This out-of-the way campsite is privy to some of the darkest night skies in Southern California. Rarely does a raincloud obscure sweeping views of the stars overhead, and sleeping out is highly recommended. Plus, it's open year round.
Cottonwood Campground is best accessed from the southern end of the park. Though there are no Joshua trees that grow this far south, the area is bursting with intriguing desert flora, and the Cottonwood Spring Oasis is very close by. This area is unique in that it’s nestled into an ecological transition zone. The Sonoran Desert spans out to the east and the Mojave to the west. Therefore, creostone, jojoba, juniper, ocotillo, and many species of cacti abound while a short hike from the site gains access to tucked-away washes that host mesquite, willow, and smoketree.
Though campgrounds usually fill up on weekends between October and May, it’s slightly off the beaten path, making this campground one of your best bets if you visit the park in the high season. The three group sites are available by reservation only and prohibit RVs and campers, but there are a number of smaller sites that are first-come, first-served and welcome large vehicles. There are no hookups.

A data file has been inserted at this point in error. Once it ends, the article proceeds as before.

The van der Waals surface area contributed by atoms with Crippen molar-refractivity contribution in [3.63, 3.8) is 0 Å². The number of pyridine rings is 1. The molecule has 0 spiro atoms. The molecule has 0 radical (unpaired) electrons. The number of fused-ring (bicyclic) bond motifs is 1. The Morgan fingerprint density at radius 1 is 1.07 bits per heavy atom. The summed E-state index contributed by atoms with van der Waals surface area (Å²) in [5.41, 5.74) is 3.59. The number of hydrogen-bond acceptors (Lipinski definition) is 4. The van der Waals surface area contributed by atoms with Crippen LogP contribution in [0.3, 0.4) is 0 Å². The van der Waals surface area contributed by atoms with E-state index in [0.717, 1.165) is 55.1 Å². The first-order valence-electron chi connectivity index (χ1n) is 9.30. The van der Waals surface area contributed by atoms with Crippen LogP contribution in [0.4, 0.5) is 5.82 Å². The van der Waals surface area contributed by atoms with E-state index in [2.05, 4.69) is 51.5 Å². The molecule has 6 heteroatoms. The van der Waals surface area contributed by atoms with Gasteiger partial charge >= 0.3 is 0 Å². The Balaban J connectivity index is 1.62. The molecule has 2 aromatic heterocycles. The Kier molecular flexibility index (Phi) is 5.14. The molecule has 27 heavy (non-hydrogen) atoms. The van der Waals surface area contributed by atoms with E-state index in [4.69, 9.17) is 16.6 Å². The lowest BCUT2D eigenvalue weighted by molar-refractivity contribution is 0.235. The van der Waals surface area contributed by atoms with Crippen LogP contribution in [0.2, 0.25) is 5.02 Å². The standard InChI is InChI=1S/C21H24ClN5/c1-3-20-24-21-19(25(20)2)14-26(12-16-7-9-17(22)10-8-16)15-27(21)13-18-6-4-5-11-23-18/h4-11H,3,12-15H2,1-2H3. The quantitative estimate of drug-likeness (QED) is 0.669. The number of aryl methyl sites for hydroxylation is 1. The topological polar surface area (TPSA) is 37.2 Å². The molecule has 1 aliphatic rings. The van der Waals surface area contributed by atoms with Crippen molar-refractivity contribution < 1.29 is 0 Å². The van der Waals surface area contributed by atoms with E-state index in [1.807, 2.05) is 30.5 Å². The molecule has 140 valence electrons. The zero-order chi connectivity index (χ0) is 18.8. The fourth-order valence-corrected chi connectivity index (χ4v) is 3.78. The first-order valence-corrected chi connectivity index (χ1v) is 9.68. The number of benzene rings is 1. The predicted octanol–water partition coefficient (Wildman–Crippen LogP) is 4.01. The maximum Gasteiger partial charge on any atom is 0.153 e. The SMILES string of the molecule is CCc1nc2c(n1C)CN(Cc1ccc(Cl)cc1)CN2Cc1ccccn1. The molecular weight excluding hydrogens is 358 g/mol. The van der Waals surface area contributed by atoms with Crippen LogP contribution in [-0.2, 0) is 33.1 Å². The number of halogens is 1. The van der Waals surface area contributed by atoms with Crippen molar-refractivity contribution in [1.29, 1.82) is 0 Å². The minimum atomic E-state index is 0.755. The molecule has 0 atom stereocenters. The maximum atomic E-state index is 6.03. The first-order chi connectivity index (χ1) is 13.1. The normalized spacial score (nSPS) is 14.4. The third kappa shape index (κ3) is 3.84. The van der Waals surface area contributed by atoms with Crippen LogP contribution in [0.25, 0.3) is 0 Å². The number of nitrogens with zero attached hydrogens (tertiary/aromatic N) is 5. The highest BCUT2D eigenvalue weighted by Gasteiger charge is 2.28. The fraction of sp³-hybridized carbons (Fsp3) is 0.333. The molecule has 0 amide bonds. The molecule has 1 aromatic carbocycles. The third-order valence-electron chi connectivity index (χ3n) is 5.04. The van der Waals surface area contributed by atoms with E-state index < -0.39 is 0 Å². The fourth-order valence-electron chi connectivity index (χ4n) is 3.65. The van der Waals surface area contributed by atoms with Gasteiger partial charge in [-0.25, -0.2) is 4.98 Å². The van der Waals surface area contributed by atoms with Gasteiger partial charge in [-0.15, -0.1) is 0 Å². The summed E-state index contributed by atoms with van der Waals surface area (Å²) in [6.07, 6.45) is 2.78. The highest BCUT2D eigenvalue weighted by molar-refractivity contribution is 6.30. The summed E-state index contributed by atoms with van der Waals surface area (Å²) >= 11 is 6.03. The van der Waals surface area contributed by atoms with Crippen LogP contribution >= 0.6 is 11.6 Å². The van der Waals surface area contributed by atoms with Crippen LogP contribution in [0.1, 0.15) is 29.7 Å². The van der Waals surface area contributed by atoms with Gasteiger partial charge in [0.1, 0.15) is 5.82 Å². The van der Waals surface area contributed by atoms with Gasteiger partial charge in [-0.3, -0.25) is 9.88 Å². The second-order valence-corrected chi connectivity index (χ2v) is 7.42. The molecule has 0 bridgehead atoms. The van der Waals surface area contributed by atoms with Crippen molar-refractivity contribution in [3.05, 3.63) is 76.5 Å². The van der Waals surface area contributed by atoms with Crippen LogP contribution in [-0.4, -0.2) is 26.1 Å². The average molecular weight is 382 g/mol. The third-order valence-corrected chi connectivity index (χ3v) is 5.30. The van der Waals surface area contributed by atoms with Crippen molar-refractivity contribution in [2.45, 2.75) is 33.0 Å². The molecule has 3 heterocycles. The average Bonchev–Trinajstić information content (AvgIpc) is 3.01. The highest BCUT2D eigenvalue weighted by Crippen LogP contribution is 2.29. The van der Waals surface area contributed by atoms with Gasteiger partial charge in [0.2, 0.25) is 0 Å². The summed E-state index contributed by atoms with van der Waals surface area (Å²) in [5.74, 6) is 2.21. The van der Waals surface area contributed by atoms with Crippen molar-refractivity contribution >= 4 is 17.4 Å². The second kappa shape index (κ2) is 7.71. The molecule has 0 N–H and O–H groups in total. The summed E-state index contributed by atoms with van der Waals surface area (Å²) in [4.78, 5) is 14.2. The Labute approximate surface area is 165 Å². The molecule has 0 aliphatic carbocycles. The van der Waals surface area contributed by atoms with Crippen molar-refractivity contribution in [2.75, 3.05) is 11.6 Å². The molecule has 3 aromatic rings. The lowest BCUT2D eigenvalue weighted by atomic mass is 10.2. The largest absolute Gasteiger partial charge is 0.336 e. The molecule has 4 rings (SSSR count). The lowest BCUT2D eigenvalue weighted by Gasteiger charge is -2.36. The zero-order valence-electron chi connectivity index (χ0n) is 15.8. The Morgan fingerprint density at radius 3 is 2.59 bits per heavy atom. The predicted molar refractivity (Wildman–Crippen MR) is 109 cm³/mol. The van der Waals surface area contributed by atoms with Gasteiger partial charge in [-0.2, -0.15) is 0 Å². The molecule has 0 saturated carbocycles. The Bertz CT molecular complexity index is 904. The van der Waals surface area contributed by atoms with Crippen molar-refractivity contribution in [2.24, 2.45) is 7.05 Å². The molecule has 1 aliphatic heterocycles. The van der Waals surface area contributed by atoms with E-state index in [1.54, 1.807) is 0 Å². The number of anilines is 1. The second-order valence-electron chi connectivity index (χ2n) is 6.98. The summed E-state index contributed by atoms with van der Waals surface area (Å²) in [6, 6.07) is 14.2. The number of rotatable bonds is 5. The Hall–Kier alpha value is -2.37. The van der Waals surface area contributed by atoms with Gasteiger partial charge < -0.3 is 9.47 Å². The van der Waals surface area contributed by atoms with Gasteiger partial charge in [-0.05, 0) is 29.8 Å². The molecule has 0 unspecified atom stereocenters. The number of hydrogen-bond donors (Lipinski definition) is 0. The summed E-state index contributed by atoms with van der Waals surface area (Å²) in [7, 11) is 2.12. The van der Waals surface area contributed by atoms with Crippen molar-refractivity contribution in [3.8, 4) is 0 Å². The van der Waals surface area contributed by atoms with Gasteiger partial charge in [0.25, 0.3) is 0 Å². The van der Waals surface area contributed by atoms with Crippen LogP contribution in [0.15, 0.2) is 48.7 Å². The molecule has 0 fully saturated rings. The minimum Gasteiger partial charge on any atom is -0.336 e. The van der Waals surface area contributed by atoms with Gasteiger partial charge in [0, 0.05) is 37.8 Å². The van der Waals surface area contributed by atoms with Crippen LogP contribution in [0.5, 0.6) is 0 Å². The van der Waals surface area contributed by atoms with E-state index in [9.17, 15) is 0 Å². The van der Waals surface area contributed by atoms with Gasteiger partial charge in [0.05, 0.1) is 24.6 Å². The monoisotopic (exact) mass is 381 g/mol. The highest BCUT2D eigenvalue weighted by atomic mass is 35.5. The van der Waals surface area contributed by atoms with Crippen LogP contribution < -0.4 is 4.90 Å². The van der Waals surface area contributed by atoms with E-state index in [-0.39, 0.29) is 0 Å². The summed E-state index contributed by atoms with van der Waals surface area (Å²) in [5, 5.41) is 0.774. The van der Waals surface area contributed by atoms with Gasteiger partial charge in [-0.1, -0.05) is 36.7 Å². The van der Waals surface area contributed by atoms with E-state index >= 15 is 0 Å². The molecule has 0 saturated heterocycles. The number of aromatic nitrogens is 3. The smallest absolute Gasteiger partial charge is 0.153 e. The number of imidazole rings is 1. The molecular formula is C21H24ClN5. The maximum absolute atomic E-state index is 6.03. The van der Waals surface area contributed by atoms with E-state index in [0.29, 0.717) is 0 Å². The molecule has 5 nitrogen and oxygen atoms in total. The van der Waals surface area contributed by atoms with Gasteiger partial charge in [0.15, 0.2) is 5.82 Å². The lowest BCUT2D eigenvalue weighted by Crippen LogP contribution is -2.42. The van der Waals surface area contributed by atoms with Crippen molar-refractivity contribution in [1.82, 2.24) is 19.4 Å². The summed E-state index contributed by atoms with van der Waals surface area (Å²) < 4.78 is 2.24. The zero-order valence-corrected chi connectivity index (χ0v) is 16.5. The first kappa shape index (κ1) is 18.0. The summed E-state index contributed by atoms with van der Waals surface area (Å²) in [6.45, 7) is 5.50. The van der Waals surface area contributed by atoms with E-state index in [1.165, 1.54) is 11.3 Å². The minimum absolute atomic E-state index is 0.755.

The campground is littered with man-made shade-giving shelter and though there is not much natural shade, the wildflowers are more prolific around here than almost anywhere else in the park thanks to its lower elevation. The small amphitheater onsite is often used for educational programs teaching campers about the flora, the fauna, the fascinating geology, and the rich history of the region.
The Cottonwood Springs Nature Trail, Mastadon Peak Loop, and Lost Palms Oasis are very easily accessible by foot from this campground, as is a limited amount of rock climbing.